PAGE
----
Jesuit priest abducted by al Qaeda has deep ties to Syria
Known by local Muslims as 'Abuna Paolo', or Father Paolo, he has promoted peace in the country for three decades
John L Allen Jr, National Catholic Reporter International
August 12, 2013
Like most journalists who have been in Rome lately, I know Fr Paolo Dall'Oglio, the Jesuit missionary and pro-democracy activist who disappeared in Syria 11 days ago, becoming the latest symbol of the suffering afflicting everyone in that war-torn nation, especially its Christian minority.
Italian Foreign Minister Emma Bonino confirmed Tuesday that Dall'Oglio is in the hands of "a local version of Al-Qaeda," presumably a reference to the militant "Islamic State of Iraq and Syria" that's become a major player in the uprising against President Bashar Assad.
Few Westerners know Syria as well as Dall'Oglio or feel as passionate about it.
He lived in the country for 30 years, spending most of that time rebuilding an abandoned sixth-century monastery called Deir Mar Musa, turning it into a center for Muslim-Christian friendship. He launched the community al-Khalil, or "Friend of God" community, promoting a more appreciative understanding of Islam among Christians and vice versa. He's known among locals as "Abuna Paolo," Arabic for "Father Paolo."
None of that, however, really brought Dall'Oglio fame. Instead, what made him a celebrity was getting kicked out of the country in June 2012 on the basis of his outspoken support for the anti-Assad opposition.
In retrospect, the regime might have been better advised to keep its friends close and its enemies closer. In exile, the 58-year-old Jesuit has become a tireless crusader on behalf of what he calls "consensual democracy" in Syria, bluntly and repeatedly calling for Assad's ouster. As a result, he became a go-to figure for the press corps on all matters Syrian.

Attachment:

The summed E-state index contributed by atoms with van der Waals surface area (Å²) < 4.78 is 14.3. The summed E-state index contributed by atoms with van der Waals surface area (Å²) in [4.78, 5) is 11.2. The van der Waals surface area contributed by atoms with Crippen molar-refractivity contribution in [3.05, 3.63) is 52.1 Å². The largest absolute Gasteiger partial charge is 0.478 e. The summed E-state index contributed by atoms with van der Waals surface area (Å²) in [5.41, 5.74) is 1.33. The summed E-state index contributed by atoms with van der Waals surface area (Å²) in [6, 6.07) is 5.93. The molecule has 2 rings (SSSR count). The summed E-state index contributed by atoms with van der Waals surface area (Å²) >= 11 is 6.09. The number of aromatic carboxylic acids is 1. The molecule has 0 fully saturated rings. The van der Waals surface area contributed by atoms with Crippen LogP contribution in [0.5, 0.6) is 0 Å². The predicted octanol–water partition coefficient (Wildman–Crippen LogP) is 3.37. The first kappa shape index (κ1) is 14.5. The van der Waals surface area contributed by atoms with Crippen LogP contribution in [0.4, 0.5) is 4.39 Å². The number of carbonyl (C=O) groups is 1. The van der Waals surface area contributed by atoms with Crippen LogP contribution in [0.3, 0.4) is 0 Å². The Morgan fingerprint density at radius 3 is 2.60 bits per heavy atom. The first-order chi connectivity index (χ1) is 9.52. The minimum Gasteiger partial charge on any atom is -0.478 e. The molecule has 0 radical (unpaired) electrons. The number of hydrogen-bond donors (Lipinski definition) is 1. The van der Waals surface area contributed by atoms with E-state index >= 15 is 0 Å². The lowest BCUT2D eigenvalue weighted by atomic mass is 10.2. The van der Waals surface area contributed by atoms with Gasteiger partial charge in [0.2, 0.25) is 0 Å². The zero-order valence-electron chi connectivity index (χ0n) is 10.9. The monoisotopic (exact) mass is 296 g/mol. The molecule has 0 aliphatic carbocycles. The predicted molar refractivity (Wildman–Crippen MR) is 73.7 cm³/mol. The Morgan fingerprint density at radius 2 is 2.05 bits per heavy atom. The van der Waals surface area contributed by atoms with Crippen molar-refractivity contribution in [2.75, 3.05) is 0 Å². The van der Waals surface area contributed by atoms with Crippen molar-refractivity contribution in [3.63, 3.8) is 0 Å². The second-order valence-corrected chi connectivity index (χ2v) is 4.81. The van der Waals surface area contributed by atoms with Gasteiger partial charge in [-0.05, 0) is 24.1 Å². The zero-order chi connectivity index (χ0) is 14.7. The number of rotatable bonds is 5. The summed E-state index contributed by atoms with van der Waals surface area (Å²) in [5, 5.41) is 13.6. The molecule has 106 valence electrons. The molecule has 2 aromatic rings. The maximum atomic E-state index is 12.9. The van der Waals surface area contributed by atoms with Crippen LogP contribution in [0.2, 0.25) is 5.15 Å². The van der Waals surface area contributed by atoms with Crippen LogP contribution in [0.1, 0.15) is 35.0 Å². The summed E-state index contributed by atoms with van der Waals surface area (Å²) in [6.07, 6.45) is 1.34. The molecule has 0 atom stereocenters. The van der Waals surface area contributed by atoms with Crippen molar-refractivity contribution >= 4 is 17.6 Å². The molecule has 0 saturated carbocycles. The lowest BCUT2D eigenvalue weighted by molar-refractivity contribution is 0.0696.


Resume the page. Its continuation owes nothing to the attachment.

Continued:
For reporters, Dall'Oglio is a godsend. He knows his stuff, having lived in the country for three decades, and he didn't spend most of that time on the corporate and diplomatic cocktail party circuit in Damascus. He was out in the trenches, where real people live.
He also has a clear point of view – "Assad must go" – that he expresses without a lot of guile or qualifications.
Dall'Oglio isn't afraid of challenging anyone he perceives as feckless. In June, I saw him on a panel in Rome with Italy's former foreign minister, Franco Frattini, where he openly scoffed when Frattini said he wasn't sure if Syria would be better off with regime change. He turned on Frattini, normally a figure who inspires deference if not always agreement, and gave him a blistering mini-education in the realities of life under Assad.
Dall'Oglio also delivered a great candidate for sound bite of the year not long ago, when he was asked about reports that the Vatican is opposed to outside military intervention to remove Assad from power.
"If they don't believe foreign troops sometimes have a legitimate role," Dall'Oglio shot back, "what are the Swiss Guards doing in St Peter's Square?"
That said, Dall'Oglio's views aren't universally shared by Syria's Christians, many of whom are less sanguine about the country's prospects should Assad lose control.
During World Youth Day in Brazil, for example, I met a 29-year-old Latin rite Catholic from Damascus named Bashar Khoury, who bluntly said if Assad falls, he'll leave the country for good because in his eyes, it would mean the inevitable rise of an Islamic state.
Full story: A Jesuit missing in Syria
Source: National Catholic Reporter
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